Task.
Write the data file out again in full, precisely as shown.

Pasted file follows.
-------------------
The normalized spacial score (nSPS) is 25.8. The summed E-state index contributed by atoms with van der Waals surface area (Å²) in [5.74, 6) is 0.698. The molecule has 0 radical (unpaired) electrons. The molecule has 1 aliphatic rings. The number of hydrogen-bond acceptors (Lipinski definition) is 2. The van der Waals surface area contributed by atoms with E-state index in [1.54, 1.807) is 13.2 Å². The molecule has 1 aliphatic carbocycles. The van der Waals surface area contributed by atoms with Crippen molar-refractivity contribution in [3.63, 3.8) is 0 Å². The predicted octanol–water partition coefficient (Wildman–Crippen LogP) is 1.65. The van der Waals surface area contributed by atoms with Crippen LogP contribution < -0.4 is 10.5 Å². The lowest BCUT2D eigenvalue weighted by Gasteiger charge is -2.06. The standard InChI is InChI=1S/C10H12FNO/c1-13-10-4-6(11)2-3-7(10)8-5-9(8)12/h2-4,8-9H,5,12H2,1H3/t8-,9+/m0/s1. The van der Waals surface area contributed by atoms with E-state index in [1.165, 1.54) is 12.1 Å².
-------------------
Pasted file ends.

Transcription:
The normalized spacial score (nSPS) is 25.8. The summed E-state index contributed by atoms with van der Waals surface area (Å²) in [5.74, 6) is 0.698. The molecule has 0 radical (unpaired) electrons. The molecule has 1 aliphatic rings. The number of hydrogen-bond acceptors (Lipinski definition) is 2. The van der Waals surface area contributed by atoms with E-state index in [1.54, 1.807) is 13.2 Å². The molecule has 1 aliphatic carbocycles. The van der Waals surface area contributed by atoms with Crippen molar-refractivity contribution in [3.63, 3.8) is 0 Å². The predicted octanol–water partition coefficient (Wildman–Crippen LogP) is 1.65. The van der Waals surface area contributed by atoms with Crippen LogP contribution < -0.4 is 10.5 Å². The lowest BCUT2D eigenvalue weighted by Gasteiger charge is -2.06. The standard InChI is InChI=1S/C10H12FNO/c1-13-10-4-6(11)2-3-7(10)8-5-9(8)12/h2-4,8-9H,5,12H2,1H3/t8-,9+/m0/s1. The van der Waals surface area contributed by atoms with E-state index in [1.165, 1.54) is 12.1 Å².